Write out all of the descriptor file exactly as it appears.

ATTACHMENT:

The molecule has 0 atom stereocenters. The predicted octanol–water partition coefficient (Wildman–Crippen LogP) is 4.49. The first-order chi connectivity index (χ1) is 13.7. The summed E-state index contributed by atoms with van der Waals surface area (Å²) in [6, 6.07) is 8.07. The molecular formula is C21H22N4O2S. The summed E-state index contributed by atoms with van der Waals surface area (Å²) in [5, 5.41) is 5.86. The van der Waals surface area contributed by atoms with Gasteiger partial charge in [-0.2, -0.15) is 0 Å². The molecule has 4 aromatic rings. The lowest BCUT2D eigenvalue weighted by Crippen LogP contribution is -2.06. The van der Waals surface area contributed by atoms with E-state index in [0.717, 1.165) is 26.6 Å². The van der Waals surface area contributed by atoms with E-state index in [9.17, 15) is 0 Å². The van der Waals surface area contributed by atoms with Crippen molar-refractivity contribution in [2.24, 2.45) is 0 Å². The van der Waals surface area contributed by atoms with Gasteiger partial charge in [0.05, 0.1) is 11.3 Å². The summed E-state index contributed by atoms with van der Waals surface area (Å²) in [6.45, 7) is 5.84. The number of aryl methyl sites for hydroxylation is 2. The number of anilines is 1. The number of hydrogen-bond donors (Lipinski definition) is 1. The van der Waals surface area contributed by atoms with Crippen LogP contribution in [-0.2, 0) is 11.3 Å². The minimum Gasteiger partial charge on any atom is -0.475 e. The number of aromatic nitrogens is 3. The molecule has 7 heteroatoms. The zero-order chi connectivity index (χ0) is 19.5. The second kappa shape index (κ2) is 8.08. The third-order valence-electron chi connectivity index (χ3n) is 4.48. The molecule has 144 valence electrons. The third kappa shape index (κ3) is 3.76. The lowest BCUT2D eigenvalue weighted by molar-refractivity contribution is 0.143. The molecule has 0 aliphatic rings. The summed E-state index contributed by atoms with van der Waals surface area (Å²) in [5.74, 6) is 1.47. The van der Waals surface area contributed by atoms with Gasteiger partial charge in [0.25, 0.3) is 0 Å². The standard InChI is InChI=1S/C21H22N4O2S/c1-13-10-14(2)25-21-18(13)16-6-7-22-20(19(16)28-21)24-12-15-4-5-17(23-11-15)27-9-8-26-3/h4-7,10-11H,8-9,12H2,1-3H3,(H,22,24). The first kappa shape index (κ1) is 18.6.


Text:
The molecule has 0 atom stereocenters. The predicted octanol–water partition coefficient (Wildman–Crippen LogP) is 4.49. The first-order chi connectivity index (χ1) is 13.7. The summed E-state index contributed by atoms with van der Waals surface area (Å²) in [6, 6.07) is 8.07. The molecular formula is C21H22N4O2S. The summed E-state index contributed by atoms with van der Waals surface area (Å²) in [5, 5.41) is 5.86. The van der Waals surface area contributed by atoms with Gasteiger partial charge in [-0.2, -0.15) is 0 Å². The molecule has 4 aromatic rings. The lowest BCUT2D eigenvalue weighted by Crippen LogP contribution is -2.06. The van der Waals surface area contributed by atoms with E-state index in [0.717, 1.165) is 26.6 Å². The van der Waals surface area contributed by atoms with E-state index in [9.17, 15) is 0 Å². The van der Waals surface area contributed by atoms with Crippen molar-refractivity contribution in [2.24, 2.45) is 0 Å². The van der Waals surface area contributed by atoms with Gasteiger partial charge in [0.05, 0.1) is 11.3 Å². The summed E-state index contributed by atoms with van der Waals surface area (Å²) in [6.45, 7) is 5.84. The number of aryl methyl sites for hydroxylation is 2. The number of anilines is 1. The number of hydrogen-bond donors (Lipinski definition) is 1. The van der Waals surface area contributed by atoms with Crippen LogP contribution in [-0.2, 0) is 11.3 Å². The minimum Gasteiger partial charge on any atom is -0.475 e. The number of aromatic nitrogens is 3. The molecule has 7 heteroatoms. The zero-order chi connectivity index (χ0) is 19.5. The second kappa shape index (κ2) is 8.08. The third-order valence-electron chi connectivity index (χ3n) is 4.48. The molecule has 144 valence electrons. The third kappa shape index (κ3) is 3.76. The lowest BCUT2D eigenvalue weighted by molar-refractivity contribution is 0.143. The molecule has 0 aliphatic rings. The summed E-state index contributed by atoms with van der Waals surface area (Å²) in [5.74, 6) is 1.47. The van der Waals surface area contributed by atoms with Gasteiger partial charge in [0.25, 0.3) is 0 Å². The standard InChI is InChI=1S/C21H22N4O2S/c1-13-10-14(2)25-21-18(13)16-6-7-22-20(19(16)28-21)24-12-15-4-5-17(23-11-15)27-9-8-26-3/h4-7,10-11H,8-9,12H2,1-3H3,(H,22,24). The first kappa shape index (κ1) is 18.6.